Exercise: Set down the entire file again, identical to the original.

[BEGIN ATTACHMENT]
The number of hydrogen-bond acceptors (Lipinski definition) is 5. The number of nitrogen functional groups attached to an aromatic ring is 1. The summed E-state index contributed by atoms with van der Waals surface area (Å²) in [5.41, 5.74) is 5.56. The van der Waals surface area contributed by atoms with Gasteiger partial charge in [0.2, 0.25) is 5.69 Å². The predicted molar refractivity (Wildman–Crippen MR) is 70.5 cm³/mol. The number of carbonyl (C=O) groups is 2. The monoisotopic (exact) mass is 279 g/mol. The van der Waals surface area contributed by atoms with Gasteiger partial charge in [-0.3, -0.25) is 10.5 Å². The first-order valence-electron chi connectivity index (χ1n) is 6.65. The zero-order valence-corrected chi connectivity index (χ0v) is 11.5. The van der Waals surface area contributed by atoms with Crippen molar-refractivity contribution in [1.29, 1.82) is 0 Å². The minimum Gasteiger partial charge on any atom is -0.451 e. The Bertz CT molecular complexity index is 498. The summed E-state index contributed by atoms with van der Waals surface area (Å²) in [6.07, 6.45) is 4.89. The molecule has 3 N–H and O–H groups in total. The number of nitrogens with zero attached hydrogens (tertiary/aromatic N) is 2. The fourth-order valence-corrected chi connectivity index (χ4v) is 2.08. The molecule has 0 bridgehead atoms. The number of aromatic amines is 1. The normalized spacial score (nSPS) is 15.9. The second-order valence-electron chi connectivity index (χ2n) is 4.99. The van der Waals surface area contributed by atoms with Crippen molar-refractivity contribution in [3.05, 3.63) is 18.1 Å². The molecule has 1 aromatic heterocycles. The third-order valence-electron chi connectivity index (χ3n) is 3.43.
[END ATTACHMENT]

The number of hydrogen-bond acceptors (Lipinski definition) is 5. The number of nitrogen functional groups attached to an aromatic ring is 1. The summed E-state index contributed by atoms with van der Waals surface area (Å²) in [5.41, 5.74) is 5.56. The van der Waals surface area contributed by atoms with Gasteiger partial charge in [0.2, 0.25) is 5.69 Å². The predicted molar refractivity (Wildman–Crippen MR) is 70.5 cm³/mol. The number of carbonyl (C=O) groups is 2. The monoisotopic (exact) mass is 279 g/mol. The van der Waals surface area contributed by atoms with Gasteiger partial charge in [-0.3, -0.25) is 10.5 Å². The first-order valence-electron chi connectivity index (χ1n) is 6.65. The zero-order valence-corrected chi connectivity index (χ0v) is 11.5. The van der Waals surface area contributed by atoms with Crippen molar-refractivity contribution in [1.29, 1.82) is 0 Å². The minimum Gasteiger partial charge on any atom is -0.451 e. The Bertz CT molecular complexity index is 498. The summed E-state index contributed by atoms with van der Waals surface area (Å²) in [6.07, 6.45) is 4.89. The molecule has 3 N–H and O–H groups in total. The number of nitrogens with zero attached hydrogens (tertiary/aromatic N) is 2. The fourth-order valence-corrected chi connectivity index (χ4v) is 2.08. The molecule has 0 bridgehead atoms. The number of aromatic amines is 1. The normalized spacial score (nSPS) is 15.9. The second-order valence-electron chi connectivity index (χ2n) is 4.99. The van der Waals surface area contributed by atoms with Crippen molar-refractivity contribution in [3.05, 3.63) is 18.1 Å². The molecule has 1 aromatic heterocycles. The third-order valence-electron chi connectivity index (χ3n) is 3.43.